Guest Column: Rachit Chawla, Founder & CEO, Finway Capital
Rupee continues to drop against dollar since January 2018. The market analysts call rupee overvalued and predict that it may reach up to Rs 70 per dollar, possibly, by the next year. Rupee is losing its value and becoming one of the weaker currencies in foreign exchange markets. Such volatility is the result of an increase in oil imports as well as hike in crude oil prices. Not only this, the significant rise in US bond yields since the last one year with around 82 basis points has increased the overall demand of the dollar. Notably, the current US bond yield is more than 3 per cent. Thus, more investors are being lured to US treasuries weakening the currencies of emerging markets. Indian currency is one of them. However, according to currency analysts, the Indian yields are higher if compared to other nations, but the attrition in the market value of rupee is the reason why Indian yields are not attracting a lot of investors.
Changing paradigm and its repercussions on personal finance
The current market condition further intensified as RBI’s monetary policy committee recently announced an increase in the key repo rate by 25 basis points to 6.25 per cent. Taking the increasing inflation and oil prices on the account, we might get to see another 25bps hike within this year. But, the committee is somewhat sure that the economic growth of the country won’t be affected by the key repo rate hike. On the other hand, the ongoing trade war, domestic food inflation, and sloppy foreign investments are to continue, bringing down the value of rupee.
In such a scenario, how weakening Indian rupee is going to impact investments is a concern for many. The drop in rupee is bound to keep bond yields higher and enable the authorities to increase the interest rates. Higher the interest rates are, attractive the bonds are to foreign capital. But, as the interest rates increase, the net asset value (NAV) and the returns on long-term debt funds may go down. Not only this, but also the impact of higher interest can also be seen on the government bond schemes in NPS. Higher home loan EMIs, medical compensation and travel expenses will let the common man down.
How to mitigate the impact of weak rupee
People who will bear the major brunt of currency devaluation are foreign travellers, students studying abroad, and Indian patients taking treatment/health services from foreign hospitals. Though the impact of weaker rupee is evident on these groups, a more strategic spending can reduce the impact on their expenditure. Let’s follow some suggestions one by one.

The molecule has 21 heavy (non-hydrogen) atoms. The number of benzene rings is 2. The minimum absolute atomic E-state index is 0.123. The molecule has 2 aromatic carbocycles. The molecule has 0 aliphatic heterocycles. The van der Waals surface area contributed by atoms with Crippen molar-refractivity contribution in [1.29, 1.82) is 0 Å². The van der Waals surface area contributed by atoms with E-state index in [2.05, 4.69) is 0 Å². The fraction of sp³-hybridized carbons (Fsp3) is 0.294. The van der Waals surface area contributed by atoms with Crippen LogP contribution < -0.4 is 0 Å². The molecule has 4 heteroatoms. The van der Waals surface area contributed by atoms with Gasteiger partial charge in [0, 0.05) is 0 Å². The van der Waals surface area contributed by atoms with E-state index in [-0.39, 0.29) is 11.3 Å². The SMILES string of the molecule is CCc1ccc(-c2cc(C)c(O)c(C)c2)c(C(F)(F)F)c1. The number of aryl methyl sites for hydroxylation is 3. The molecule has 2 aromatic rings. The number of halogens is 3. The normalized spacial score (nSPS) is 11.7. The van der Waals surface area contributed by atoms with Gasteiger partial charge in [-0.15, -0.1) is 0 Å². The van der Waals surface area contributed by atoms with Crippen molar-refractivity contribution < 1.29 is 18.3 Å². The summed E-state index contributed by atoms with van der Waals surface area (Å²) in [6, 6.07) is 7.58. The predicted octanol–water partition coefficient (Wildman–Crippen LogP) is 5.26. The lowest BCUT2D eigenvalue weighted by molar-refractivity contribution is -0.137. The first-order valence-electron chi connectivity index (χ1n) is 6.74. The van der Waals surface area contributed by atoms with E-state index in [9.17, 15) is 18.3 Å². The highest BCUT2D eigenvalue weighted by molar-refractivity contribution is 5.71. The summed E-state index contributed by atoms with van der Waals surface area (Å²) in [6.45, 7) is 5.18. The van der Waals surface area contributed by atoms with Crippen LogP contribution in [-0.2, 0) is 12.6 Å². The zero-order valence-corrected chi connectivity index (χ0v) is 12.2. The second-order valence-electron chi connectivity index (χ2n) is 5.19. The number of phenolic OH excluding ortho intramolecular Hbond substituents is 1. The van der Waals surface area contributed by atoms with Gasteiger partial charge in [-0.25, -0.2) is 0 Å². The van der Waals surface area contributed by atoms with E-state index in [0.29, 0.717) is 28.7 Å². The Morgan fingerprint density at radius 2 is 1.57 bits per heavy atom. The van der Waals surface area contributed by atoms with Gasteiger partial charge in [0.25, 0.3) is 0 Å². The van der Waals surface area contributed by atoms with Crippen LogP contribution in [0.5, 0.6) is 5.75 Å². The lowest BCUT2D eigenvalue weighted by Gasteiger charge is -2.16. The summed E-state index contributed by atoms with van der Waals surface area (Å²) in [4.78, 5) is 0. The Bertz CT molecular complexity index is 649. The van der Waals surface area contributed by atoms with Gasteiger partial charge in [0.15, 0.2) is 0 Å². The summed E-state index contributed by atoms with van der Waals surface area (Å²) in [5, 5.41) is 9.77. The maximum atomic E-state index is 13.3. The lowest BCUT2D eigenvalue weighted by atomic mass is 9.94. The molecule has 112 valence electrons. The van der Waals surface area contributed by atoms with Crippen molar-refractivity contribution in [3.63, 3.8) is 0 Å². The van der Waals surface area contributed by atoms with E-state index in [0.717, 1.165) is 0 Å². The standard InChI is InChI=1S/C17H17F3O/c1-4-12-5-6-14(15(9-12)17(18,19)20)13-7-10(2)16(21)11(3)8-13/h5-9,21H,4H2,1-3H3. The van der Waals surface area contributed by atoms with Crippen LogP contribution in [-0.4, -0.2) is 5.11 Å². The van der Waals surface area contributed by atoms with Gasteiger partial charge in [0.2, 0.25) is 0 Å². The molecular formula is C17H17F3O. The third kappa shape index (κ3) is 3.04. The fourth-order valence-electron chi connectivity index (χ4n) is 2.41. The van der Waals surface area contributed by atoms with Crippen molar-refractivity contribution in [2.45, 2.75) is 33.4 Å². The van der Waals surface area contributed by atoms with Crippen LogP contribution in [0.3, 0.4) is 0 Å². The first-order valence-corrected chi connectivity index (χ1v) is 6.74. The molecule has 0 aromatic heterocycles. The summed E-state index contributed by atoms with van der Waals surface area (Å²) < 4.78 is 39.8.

To cut short the foreign travel expenses, tour operators consider it a smart choice to book the tour in advance and pay early. The forex component covers accommodation, meals, sight-seeing, and other perks other than simply the ticket bookings. Many prefer paying the forex component later, and a few pay the complete package in advance. By following the latter one, one can definitely save costs during the foreign travel. Further, reducing the number of excursions, days to be spent and carrying pre-paid travel cards will also help.
Students living abroad do not get any leverage on the tuition fees. At times, the tuition fees must be paid before the commencement of semester in many universities. The drop in rupee is surely a trouble for them. Therefore, they can pay the complete fee of the programme whenever the exchange rate goes down. The students aspiring to study abroad should first look for the scholarships and part-time jobs to balance their fee and expenses. They can also opt for suitable education loans which increase the loan amount per semester with the increase in the semester fees. ISIC cards, specifically made for the students, can be availed when travelling and shopping at the stores.
Medical insurance is a necessity as a slight hike in the costs of medicines or consumables will put a dent on patients’ pocket. In hospitals, the costs of AC, flooring, and other facilities may increase due to the drop in rupee. This too shall be added to the patient’s bill. Going abroad for medical treatment again requires a hefty amount of money. Opting for health and medical insurance is an intelligent move.